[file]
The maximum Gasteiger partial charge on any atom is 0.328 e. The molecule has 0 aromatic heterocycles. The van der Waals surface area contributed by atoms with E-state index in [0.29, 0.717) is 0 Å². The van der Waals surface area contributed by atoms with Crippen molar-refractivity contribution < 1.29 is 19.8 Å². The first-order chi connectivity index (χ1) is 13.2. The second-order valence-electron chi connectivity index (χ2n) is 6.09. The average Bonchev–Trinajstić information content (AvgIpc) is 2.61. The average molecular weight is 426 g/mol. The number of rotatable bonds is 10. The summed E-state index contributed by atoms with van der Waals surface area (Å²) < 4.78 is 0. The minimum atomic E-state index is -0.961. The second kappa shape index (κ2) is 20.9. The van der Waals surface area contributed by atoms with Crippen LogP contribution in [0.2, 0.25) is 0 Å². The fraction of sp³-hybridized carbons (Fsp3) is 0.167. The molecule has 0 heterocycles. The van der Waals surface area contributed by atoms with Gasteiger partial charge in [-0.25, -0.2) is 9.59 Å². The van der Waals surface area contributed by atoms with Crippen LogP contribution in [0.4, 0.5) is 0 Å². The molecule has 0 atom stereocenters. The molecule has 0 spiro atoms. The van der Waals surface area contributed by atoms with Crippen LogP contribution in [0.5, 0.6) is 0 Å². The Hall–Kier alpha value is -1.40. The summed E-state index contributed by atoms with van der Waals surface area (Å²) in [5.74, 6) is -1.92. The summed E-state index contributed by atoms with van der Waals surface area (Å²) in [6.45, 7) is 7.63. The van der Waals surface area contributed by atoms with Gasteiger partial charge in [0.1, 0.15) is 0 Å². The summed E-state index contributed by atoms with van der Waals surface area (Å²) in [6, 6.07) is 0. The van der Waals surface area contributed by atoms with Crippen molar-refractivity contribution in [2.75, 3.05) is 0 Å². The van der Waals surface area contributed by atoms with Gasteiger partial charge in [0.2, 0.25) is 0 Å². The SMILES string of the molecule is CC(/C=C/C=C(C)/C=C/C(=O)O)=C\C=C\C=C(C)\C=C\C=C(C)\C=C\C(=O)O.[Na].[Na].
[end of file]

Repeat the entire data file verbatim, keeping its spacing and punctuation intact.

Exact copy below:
The maximum Gasteiger partial charge on any atom is 0.328 e. The molecule has 0 aromatic heterocycles. The van der Waals surface area contributed by atoms with E-state index in [0.29, 0.717) is 0 Å². The van der Waals surface area contributed by atoms with Crippen molar-refractivity contribution < 1.29 is 19.8 Å². The first-order chi connectivity index (χ1) is 13.2. The second-order valence-electron chi connectivity index (χ2n) is 6.09. The average Bonchev–Trinajstić information content (AvgIpc) is 2.61. The average molecular weight is 426 g/mol. The number of rotatable bonds is 10. The summed E-state index contributed by atoms with van der Waals surface area (Å²) < 4.78 is 0. The minimum atomic E-state index is -0.961. The second kappa shape index (κ2) is 20.9. The van der Waals surface area contributed by atoms with Crippen LogP contribution in [0.2, 0.25) is 0 Å². The fraction of sp³-hybridized carbons (Fsp3) is 0.167. The molecule has 0 heterocycles. The van der Waals surface area contributed by atoms with Gasteiger partial charge in [-0.25, -0.2) is 9.59 Å². The van der Waals surface area contributed by atoms with Crippen LogP contribution in [0.4, 0.5) is 0 Å². The molecule has 0 atom stereocenters. The molecule has 0 spiro atoms. The van der Waals surface area contributed by atoms with Crippen LogP contribution in [0.5, 0.6) is 0 Å². The Hall–Kier alpha value is -1.40. The summed E-state index contributed by atoms with van der Waals surface area (Å²) in [5.74, 6) is -1.92. The summed E-state index contributed by atoms with van der Waals surface area (Å²) in [6.45, 7) is 7.63. The van der Waals surface area contributed by atoms with Gasteiger partial charge in [0.1, 0.15) is 0 Å². The summed E-state index contributed by atoms with van der Waals surface area (Å²) in [6, 6.07) is 0. The van der Waals surface area contributed by atoms with Crippen molar-refractivity contribution in [2.75, 3.05) is 0 Å². The van der Waals surface area contributed by atoms with Gasteiger partial charge in [0.2, 0.25) is 0 Å². The SMILES string of the molecule is CC(/C=C/C=C(C)/C=C/C(=O)O)=C\C=C\C=C(C)\C=C\C=C(C)\C=C\C(=O)O.[Na].[Na].